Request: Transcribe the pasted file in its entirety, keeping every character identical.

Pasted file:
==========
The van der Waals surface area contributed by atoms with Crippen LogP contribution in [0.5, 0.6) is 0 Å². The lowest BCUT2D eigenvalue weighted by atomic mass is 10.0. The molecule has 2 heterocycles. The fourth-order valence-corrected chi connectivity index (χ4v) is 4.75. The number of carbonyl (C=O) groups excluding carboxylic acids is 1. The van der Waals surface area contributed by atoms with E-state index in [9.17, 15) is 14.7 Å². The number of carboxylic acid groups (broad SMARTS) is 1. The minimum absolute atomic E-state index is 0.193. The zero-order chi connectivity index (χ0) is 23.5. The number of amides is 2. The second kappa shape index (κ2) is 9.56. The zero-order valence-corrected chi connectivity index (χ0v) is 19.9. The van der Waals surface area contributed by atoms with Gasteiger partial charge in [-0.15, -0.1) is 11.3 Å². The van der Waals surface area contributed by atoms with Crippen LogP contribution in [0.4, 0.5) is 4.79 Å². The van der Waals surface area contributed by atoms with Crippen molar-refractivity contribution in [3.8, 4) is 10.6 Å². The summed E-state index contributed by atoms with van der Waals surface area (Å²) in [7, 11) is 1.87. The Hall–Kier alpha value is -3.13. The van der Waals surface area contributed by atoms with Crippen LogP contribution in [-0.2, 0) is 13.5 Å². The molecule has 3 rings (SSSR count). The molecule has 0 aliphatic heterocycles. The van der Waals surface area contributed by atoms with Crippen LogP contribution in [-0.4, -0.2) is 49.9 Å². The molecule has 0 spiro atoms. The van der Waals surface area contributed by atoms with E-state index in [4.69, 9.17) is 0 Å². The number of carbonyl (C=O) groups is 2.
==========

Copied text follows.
The van der Waals surface area contributed by atoms with Crippen LogP contribution in [0.5, 0.6) is 0 Å². The lowest BCUT2D eigenvalue weighted by atomic mass is 10.0. The molecule has 2 heterocycles. The fourth-order valence-corrected chi connectivity index (χ4v) is 4.75. The number of carbonyl (C=O) groups excluding carboxylic acids is 1. The van der Waals surface area contributed by atoms with E-state index in [9.17, 15) is 14.7 Å². The number of carboxylic acid groups (broad SMARTS) is 1. The minimum absolute atomic E-state index is 0.193. The zero-order chi connectivity index (χ0) is 23.5. The number of amides is 2. The second kappa shape index (κ2) is 9.56. The zero-order valence-corrected chi connectivity index (χ0v) is 19.9. The van der Waals surface area contributed by atoms with Gasteiger partial charge in [-0.15, -0.1) is 11.3 Å². The van der Waals surface area contributed by atoms with Crippen LogP contribution in [0.4, 0.5) is 4.79 Å². The van der Waals surface area contributed by atoms with Crippen molar-refractivity contribution in [3.8, 4) is 10.6 Å². The summed E-state index contributed by atoms with van der Waals surface area (Å²) in [7, 11) is 1.87. The Hall–Kier alpha value is -3.13. The van der Waals surface area contributed by atoms with Crippen LogP contribution in [-0.2, 0) is 13.5 Å². The molecule has 3 rings (SSSR count). The molecule has 0 aliphatic heterocycles. The van der Waals surface area contributed by atoms with Crippen LogP contribution in [-0.4, -0.2) is 49.9 Å². The molecule has 0 spiro atoms. The van der Waals surface area contributed by atoms with E-state index in [4.69, 9.17) is 0 Å². The number of carbonyl (C=O) groups is 2.